Dometic CFX3 55IM Fridge Review

Cfx3 55im

The Dometic CFX3 55IM fridge claims to be the world’s first portable single-zone fridge with an inbuilt ice maker. We put it to the test.

Hitting the Australian market in February, the CFX3 55IM is a single-zone fridge with a difference. Huh? Yep, it’s got a built-in ice maker; not to be confused with a dual-zone fridge/freezer. We borrowed one from Dometic for a week to put it through a range of tests.


What’s in the range and how much does it cost?

The CFX3 is Dometic’s new range of portable fridge/freezers. The CFX3 range starts as small as the single-zone CFX3 35, 36-litre fridge, all the way to the CFX3 95DZ, a dual-zone 94-litre fridge/freezer. The model we’re testing, the CFX3 55IM, sits in the middle of the range boasting a 53-litre capacity. Dometic claims the CFX3 series can cool down to -22°C while using less power than a 60-Watt lightbulb. Prices for the Dometic CFX3 range starts from $1199 for the CFX3 35 to $1899 for the CFX3 95DZ. The ice maker model we’ve tested (CFX3 55IM) lists from $1649, which is $150 more than the slightly larger CFX55 model without the ice maker (RRP$1499).

Check out our first look of the CFX3 55IM


What is the CFX3 55IM?


Okay, so, not all portable fridges are created equal but a fridge that’s also got an ice maker built in (Dometic reckon it’s a world first in a portable fridge), well, we figured that was pretty interesting. But let’s clear up the elephant in the fridge and that’s the name, it’s called a 55 suggesting a 55-litre capacity, but there’s actually only 53-litres of storage space in the fridge proper, the ice making compartment steals the extra room. Still, there’s enough space, once you remove the baskets there’s enough room for 83 cans of drink.

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Look inside the CFX3 55IM with its ice maker and you’ll see the baskets and a small lidded section. This is where the ice trays live and where water is turned into, well, ice. The ice maker runs separately from the rest of the fridge; meaning instead of being able to set a temperature, it’s either just on or off. But it’s the fact that you can switch it off that’s pretty cool, no pun intended.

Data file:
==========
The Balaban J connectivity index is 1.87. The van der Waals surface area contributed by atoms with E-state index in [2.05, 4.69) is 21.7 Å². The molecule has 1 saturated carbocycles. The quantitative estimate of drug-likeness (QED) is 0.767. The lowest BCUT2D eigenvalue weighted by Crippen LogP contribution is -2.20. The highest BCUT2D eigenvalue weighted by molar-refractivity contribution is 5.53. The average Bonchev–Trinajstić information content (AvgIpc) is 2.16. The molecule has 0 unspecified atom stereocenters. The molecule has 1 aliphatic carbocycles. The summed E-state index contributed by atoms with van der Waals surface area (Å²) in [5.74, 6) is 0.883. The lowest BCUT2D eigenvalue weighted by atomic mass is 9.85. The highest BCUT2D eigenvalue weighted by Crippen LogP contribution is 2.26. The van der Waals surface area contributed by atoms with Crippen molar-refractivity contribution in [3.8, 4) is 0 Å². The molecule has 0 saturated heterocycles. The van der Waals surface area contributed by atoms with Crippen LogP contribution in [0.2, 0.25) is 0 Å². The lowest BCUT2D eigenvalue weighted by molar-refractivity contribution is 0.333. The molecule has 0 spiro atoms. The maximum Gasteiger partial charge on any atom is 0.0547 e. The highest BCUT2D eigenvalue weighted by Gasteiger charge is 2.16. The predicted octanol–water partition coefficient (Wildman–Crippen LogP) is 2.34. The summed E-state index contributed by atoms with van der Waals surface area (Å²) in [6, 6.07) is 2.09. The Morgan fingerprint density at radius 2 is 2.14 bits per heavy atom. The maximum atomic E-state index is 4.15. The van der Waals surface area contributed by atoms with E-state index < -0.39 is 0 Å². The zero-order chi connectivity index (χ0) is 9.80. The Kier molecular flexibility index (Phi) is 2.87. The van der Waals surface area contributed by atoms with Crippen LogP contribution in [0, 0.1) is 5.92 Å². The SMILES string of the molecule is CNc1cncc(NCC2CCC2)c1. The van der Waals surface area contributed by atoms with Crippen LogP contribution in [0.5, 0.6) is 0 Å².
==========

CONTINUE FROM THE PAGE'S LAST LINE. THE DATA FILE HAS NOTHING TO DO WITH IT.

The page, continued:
Once you switch on the ice maker functionality, the Rapid Freeze Plate is activated. The plate is what the two included lidded silicon ice trays sit on which is what the silicone ice trays sit on. The powerhouse of the CFX3 is Dometic’s reliable VMSO3 variable-speed compressor which is designed to constantly adjust how hard it has to work to meet demand.


Featuring Dometic’s recognisable ExoFrame design as well as aluminium hinges and handles for durability, the CFX3 gets a high-resolution display, along with soft-touch buttons. In our test which we’ll get to next, we put the fridge out in full sun and could read the display easily. And connecting your smartphone to the fridge via Dometic’s app (using Bluetooth) is a snap. Via the app you can monitor and adjust the temperature of the fridge, as well as track energy consumption, and even receive alerts if the fridge lid is left open.

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This is a grab from my phone while using the app; you can see the fridge is registering as 23-degrees C inside it while the target is four-degrees C.

The CFX3 55IM, like the rest of the range, also comes with three-stage battery protection, low, medium, and high. This is to provide peace of mind knowing you won’t wake up to a flat battery. One the inside there’s an LED light, along with removable wire baskets to organise your supplies. The CFX3 55IM can run off both AC and DC power, including Dometic’s PLB40 unit, which is designed to work with the CFX3 range.

How did we test it, and what did we learn?

To put the Dometic CFX3 55IM to the test, we tried to replicate the real-world usage of a portable fridge. To do this, I put it in the back of my car on Friday afternoon and headed off for the weekend. To make it a fair test, I plugged it into 240V at home to cool it down to the set temperature of 4-degrees C. I filled up both the silicone ice trays, placing one in my freezer at home and one in the ice maker section of the fridge. I did this so I could see throughout the weekend whether the ice maker worked and if it did whether or not it would maintain ice or let it melt. To test it, I filled the fridge with predominantly drinks and a few foods, to check whether the refrigerator would maintain the set temperature even when the ambient temperature dropped/increased and whether delicate foods like tomatoes would spoil.